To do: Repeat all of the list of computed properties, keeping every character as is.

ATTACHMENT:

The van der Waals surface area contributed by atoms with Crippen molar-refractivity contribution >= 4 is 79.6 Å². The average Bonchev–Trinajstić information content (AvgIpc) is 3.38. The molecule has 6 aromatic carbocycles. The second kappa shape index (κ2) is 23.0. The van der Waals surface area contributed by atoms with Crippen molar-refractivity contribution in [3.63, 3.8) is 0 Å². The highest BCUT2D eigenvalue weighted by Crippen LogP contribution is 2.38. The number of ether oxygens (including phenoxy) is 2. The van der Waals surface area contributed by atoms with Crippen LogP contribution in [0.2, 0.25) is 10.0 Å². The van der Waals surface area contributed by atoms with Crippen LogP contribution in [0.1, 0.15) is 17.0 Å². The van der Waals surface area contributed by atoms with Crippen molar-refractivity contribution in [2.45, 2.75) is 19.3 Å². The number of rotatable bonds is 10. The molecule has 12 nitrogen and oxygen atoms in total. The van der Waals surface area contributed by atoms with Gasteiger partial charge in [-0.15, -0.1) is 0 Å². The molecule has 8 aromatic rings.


The van der Waals surface area contributed by atoms with Crippen molar-refractivity contribution >= 4 is 79.6 Å². The average Bonchev–Trinajstić information content (AvgIpc) is 3.38. The molecule has 6 aromatic carbocycles. The second kappa shape index (κ2) is 23.0. The van der Waals surface area contributed by atoms with Crippen molar-refractivity contribution in [3.63, 3.8) is 0 Å². The highest BCUT2D eigenvalue weighted by Crippen LogP contribution is 2.38. The number of ether oxygens (including phenoxy) is 2. The van der Waals surface area contributed by atoms with Crippen LogP contribution in [0.2, 0.25) is 10.0 Å². The van der Waals surface area contributed by atoms with Crippen LogP contribution in [0.1, 0.15) is 17.0 Å². The van der Waals surface area contributed by atoms with Crippen molar-refractivity contribution in [2.45, 2.75) is 19.3 Å². The number of rotatable bonds is 10. The molecule has 12 nitrogen and oxygen atoms in total. The van der Waals surface area contributed by atoms with Gasteiger partial charge in [-0.15, -0.1) is 0 Å². The molecule has 8 aromatic rings.